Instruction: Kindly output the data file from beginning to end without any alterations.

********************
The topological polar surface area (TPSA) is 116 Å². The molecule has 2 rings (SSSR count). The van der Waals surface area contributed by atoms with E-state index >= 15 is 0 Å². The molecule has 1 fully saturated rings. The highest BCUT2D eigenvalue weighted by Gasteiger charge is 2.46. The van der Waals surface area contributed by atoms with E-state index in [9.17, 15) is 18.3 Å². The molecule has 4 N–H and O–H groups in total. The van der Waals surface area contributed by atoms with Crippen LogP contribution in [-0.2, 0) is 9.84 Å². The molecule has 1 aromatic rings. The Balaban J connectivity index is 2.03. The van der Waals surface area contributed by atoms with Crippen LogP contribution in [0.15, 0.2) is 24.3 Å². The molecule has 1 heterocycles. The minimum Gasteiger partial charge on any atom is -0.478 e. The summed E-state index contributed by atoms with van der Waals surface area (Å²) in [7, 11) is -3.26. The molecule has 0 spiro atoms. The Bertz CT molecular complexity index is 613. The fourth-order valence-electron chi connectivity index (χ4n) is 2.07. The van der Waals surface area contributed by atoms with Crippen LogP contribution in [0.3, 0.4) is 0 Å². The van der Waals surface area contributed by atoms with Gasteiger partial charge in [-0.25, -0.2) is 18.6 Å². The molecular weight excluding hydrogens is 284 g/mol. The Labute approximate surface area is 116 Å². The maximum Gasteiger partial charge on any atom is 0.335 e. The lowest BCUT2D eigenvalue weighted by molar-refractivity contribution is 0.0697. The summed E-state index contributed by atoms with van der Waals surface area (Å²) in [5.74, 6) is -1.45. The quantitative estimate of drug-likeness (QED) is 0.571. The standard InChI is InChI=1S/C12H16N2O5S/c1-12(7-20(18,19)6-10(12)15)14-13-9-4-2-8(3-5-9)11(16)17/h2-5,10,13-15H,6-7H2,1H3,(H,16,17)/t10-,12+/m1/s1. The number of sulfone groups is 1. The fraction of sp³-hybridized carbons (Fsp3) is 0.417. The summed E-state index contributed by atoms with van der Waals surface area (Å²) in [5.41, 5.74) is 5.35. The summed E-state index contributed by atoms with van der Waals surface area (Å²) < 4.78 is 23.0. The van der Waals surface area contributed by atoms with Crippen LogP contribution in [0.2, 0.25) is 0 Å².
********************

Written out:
The topological polar surface area (TPSA) is 116 Å². The molecule has 2 rings (SSSR count). The van der Waals surface area contributed by atoms with E-state index >= 15 is 0 Å². The molecule has 1 fully saturated rings. The highest BCUT2D eigenvalue weighted by Gasteiger charge is 2.46. The van der Waals surface area contributed by atoms with E-state index in [9.17, 15) is 18.3 Å². The molecule has 4 N–H and O–H groups in total. The van der Waals surface area contributed by atoms with Crippen LogP contribution in [-0.2, 0) is 9.84 Å². The molecule has 1 aromatic rings. The Balaban J connectivity index is 2.03. The van der Waals surface area contributed by atoms with Crippen LogP contribution in [0.15, 0.2) is 24.3 Å². The molecule has 1 heterocycles. The minimum Gasteiger partial charge on any atom is -0.478 e. The summed E-state index contributed by atoms with van der Waals surface area (Å²) in [7, 11) is -3.26. The molecule has 0 spiro atoms. The Bertz CT molecular complexity index is 613. The fourth-order valence-electron chi connectivity index (χ4n) is 2.07. The van der Waals surface area contributed by atoms with Crippen LogP contribution in [0.3, 0.4) is 0 Å². The van der Waals surface area contributed by atoms with Gasteiger partial charge in [-0.25, -0.2) is 18.6 Å². The molecular weight excluding hydrogens is 284 g/mol. The Labute approximate surface area is 116 Å². The maximum Gasteiger partial charge on any atom is 0.335 e. The lowest BCUT2D eigenvalue weighted by molar-refractivity contribution is 0.0697. The summed E-state index contributed by atoms with van der Waals surface area (Å²) in [5.74, 6) is -1.45. The quantitative estimate of drug-likeness (QED) is 0.571. The standard InChI is InChI=1S/C12H16N2O5S/c1-12(7-20(18,19)6-10(12)15)14-13-9-4-2-8(3-5-9)11(16)17/h2-5,10,13-15H,6-7H2,1H3,(H,16,17)/t10-,12+/m1/s1. The number of sulfone groups is 1. The fraction of sp³-hybridized carbons (Fsp3) is 0.417. The summed E-state index contributed by atoms with van der Waals surface area (Å²) in [5.41, 5.74) is 5.35. The summed E-state index contributed by atoms with van der Waals surface area (Å²) < 4.78 is 23.0. The van der Waals surface area contributed by atoms with Crippen LogP contribution in [0.2, 0.25) is 0 Å².